At the Ludwigsburg Automotive Electronics congress past June, a number of OEMs including Audi, BMW, Daimler, GM and Volkswagen have announced to equip future vehicle generations with a split-voltage power supply - 12V for infotainment, lighting and many driver assistant systems and 48V for power steering, kinetic energy recuperation, and HVAC. This move helps to reduce weight and space requirements for cars with electric and hybrid drive, the OEMs argued.
Fig. 1: Potential application fields for 48V supply in the car
The FlexRay transceivers introduced by NXP now are joining this trend. They support the 48V supply even without requiring external decoupling components. According to Lars Reger, Vice President Automotive R&D at NXP, they also feature excellent ESD robustness and at the same time very low power consumption. This is owed to NXP's proprietary ABCD3/9 semiconductor manufacturing process, Reger said. This process combines high-voltage resistance with high digital density.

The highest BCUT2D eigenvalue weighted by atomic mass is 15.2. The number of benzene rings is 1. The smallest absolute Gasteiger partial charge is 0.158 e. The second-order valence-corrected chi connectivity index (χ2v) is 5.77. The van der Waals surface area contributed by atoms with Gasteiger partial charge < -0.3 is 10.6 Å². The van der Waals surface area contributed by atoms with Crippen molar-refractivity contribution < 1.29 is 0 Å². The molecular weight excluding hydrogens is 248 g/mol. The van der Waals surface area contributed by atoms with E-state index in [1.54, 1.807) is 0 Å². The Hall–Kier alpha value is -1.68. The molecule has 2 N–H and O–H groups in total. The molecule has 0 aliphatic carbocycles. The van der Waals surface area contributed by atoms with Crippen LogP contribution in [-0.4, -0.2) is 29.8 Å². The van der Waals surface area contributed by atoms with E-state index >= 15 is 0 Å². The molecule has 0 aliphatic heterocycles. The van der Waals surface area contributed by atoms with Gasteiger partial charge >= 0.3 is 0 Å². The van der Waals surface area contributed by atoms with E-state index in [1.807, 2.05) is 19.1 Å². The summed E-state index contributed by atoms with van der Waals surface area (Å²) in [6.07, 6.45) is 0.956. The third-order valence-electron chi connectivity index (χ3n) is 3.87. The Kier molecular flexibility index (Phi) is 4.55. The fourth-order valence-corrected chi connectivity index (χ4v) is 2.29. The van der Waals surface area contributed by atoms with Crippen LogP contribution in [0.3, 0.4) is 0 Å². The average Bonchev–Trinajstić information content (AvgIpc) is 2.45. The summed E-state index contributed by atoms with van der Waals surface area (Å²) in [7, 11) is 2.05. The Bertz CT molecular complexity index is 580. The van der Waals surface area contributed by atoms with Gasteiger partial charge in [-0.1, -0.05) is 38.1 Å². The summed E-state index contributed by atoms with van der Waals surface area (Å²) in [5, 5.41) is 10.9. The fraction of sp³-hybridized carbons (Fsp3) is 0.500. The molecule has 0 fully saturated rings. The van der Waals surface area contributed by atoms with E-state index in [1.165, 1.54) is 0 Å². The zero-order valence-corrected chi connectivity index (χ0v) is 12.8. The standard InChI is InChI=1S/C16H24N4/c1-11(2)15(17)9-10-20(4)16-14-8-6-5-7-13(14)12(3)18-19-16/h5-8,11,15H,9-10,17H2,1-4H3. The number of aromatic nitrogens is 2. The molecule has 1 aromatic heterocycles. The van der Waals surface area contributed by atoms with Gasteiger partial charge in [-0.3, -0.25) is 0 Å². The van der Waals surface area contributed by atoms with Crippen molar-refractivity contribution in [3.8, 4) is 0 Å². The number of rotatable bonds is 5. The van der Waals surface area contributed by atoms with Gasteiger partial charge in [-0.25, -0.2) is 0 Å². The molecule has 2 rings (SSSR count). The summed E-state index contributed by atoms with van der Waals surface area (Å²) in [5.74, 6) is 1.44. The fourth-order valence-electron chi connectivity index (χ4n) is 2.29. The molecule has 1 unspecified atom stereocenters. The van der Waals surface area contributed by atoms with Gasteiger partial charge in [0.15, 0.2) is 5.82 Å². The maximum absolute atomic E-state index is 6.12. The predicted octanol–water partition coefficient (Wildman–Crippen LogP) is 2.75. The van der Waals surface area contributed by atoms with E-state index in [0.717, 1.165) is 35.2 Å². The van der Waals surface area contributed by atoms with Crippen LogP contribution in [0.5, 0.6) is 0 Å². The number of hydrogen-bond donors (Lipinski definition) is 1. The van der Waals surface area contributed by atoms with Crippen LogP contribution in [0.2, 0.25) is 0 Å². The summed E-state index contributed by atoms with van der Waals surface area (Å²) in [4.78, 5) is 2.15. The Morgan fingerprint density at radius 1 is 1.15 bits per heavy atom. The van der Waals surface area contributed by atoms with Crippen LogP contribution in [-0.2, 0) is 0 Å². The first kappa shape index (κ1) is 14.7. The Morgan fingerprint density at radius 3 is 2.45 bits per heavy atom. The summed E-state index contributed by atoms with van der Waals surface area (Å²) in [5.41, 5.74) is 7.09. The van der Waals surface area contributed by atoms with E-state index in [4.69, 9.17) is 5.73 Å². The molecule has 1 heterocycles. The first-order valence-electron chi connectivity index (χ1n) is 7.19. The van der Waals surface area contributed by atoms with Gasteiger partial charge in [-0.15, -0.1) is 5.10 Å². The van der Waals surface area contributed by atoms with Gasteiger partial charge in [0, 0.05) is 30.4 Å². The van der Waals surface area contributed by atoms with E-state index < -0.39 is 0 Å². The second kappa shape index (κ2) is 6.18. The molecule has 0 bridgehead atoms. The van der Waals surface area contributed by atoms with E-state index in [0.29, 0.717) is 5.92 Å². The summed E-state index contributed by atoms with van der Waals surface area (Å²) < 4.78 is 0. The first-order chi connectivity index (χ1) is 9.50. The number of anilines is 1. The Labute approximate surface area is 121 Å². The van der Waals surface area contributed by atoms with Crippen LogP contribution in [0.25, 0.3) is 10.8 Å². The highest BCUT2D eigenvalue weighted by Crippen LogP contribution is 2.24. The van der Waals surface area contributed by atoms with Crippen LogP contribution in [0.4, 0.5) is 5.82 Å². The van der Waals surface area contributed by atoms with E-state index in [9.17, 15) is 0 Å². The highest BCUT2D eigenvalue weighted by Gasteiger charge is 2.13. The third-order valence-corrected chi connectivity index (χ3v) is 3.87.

As the first member of the new FlexRay transceiver family, NXP introduced the TJA1081B. The device which will be available from Q2, 2012, integrates a voltage regulator and a sleep function. It also features a seamless undervoltage specification and optimized electromagnetic compatibility. It is designed to support FlexRay version V3.0.1. In order to serve Japanese markets, it also is compatible with the Japanese flavor of FlexRay, Jaspar. Two other FlexRay transceiver ICs will follow later this year.
For more information visit http://www.nxp.com/products/interface_and_connectivity/transceivers/flexray_transceivers/